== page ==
Although Descartes introduced the idea that the mind is something separate from the body, that was 500 years ago. We have since evolved our thinking to realize that the mind and body are connected and both influence each other. For example, slowing your breathing can calm the mind. Or, studies have shown that just thinking about practicing a physical skill will result in improvement in that particular skill. The mind and body are integrally linked, and an effect on one is an effect on both.
Because our bodies are designed to move, it’s not surprising that forcing people to sit still for most of the day might affect their mental lives, and this can cause problems. One such problem is that attention deficit hyperactivity disorder (ADHD) may be exacerbated. Absent our fixation on kids sitting still for most of the school day, ADHD might be a much less common diagnosis. Although more research is needed, it seems likely that active sitting may be a drug-free approach to helping people who struggle with ADHD. Active chairs allow the user to move while they sit, which has been shown to improve the concentration of those with ADHD.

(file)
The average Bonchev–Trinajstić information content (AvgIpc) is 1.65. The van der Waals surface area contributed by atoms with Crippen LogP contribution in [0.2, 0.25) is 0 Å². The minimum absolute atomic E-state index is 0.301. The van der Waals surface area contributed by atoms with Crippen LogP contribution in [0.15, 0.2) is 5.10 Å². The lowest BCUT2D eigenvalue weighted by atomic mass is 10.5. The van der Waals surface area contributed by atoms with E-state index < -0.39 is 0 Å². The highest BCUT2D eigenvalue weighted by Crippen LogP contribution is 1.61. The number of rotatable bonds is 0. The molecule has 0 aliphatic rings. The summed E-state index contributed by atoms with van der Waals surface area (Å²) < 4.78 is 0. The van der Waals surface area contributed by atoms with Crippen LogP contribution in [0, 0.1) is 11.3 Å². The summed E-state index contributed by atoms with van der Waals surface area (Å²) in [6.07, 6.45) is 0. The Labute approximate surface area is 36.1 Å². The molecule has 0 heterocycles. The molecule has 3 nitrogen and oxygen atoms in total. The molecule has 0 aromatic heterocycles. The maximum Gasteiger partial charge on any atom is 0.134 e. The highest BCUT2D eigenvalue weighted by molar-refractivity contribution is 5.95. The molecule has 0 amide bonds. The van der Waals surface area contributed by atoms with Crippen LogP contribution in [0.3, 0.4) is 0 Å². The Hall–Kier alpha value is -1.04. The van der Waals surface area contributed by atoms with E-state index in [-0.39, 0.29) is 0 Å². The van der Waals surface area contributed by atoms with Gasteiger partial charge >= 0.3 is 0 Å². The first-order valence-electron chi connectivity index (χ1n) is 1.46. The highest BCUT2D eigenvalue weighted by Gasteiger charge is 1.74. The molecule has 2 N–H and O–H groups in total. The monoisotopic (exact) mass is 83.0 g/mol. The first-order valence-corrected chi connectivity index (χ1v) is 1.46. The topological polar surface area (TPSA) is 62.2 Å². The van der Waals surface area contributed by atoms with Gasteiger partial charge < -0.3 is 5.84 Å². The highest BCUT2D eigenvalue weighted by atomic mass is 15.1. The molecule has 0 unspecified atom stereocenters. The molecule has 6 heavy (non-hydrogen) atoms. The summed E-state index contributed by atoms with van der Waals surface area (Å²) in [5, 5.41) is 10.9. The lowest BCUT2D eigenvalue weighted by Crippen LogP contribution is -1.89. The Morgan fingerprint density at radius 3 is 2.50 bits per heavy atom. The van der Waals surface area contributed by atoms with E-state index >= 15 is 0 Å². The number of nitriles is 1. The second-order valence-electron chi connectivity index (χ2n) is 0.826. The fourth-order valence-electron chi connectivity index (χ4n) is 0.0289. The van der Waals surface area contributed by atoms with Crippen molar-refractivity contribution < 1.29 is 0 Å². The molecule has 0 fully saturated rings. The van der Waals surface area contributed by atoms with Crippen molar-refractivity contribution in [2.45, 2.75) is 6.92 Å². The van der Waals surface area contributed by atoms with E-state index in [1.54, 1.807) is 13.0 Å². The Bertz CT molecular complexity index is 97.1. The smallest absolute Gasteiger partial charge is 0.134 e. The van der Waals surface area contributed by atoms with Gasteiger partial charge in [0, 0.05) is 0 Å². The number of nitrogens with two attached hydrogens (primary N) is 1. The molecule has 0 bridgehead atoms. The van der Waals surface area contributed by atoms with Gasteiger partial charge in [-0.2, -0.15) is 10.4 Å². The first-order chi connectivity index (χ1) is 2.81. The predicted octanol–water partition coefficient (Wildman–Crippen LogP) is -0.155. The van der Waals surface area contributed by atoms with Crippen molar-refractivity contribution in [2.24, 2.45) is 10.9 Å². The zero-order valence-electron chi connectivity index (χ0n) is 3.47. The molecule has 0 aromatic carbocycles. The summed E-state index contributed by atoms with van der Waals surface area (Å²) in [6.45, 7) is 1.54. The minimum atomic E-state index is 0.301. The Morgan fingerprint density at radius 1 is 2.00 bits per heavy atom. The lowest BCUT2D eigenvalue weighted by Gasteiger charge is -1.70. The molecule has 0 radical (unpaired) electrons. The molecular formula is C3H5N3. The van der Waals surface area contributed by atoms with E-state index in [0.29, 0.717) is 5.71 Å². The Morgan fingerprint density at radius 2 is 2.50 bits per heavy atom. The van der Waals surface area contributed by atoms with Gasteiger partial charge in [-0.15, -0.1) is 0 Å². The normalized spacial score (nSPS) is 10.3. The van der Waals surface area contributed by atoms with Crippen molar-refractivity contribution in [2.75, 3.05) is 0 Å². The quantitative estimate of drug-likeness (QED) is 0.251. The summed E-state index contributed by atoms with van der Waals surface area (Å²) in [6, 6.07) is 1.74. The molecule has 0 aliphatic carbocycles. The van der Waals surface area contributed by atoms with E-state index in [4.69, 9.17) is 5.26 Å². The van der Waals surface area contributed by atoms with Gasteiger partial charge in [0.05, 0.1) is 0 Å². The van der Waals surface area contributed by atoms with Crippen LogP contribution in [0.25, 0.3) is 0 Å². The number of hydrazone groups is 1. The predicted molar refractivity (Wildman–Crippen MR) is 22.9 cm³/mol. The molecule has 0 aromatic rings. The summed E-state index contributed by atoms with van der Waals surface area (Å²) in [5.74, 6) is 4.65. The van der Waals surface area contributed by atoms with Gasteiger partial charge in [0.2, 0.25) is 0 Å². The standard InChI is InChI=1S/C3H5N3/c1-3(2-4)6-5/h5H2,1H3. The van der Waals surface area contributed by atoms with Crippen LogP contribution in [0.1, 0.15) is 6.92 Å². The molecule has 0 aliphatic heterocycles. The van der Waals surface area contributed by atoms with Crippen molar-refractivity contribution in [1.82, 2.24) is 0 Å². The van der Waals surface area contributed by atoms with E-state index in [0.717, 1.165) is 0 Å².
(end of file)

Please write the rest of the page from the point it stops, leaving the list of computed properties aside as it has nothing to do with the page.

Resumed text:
Daniel’s observation that sitting immobile for long periods made his body more rigid and his mind more anxious is a story we’ve heard often. By allowing the body to flow, active sitting can allow the mind to more easily find its flow as well.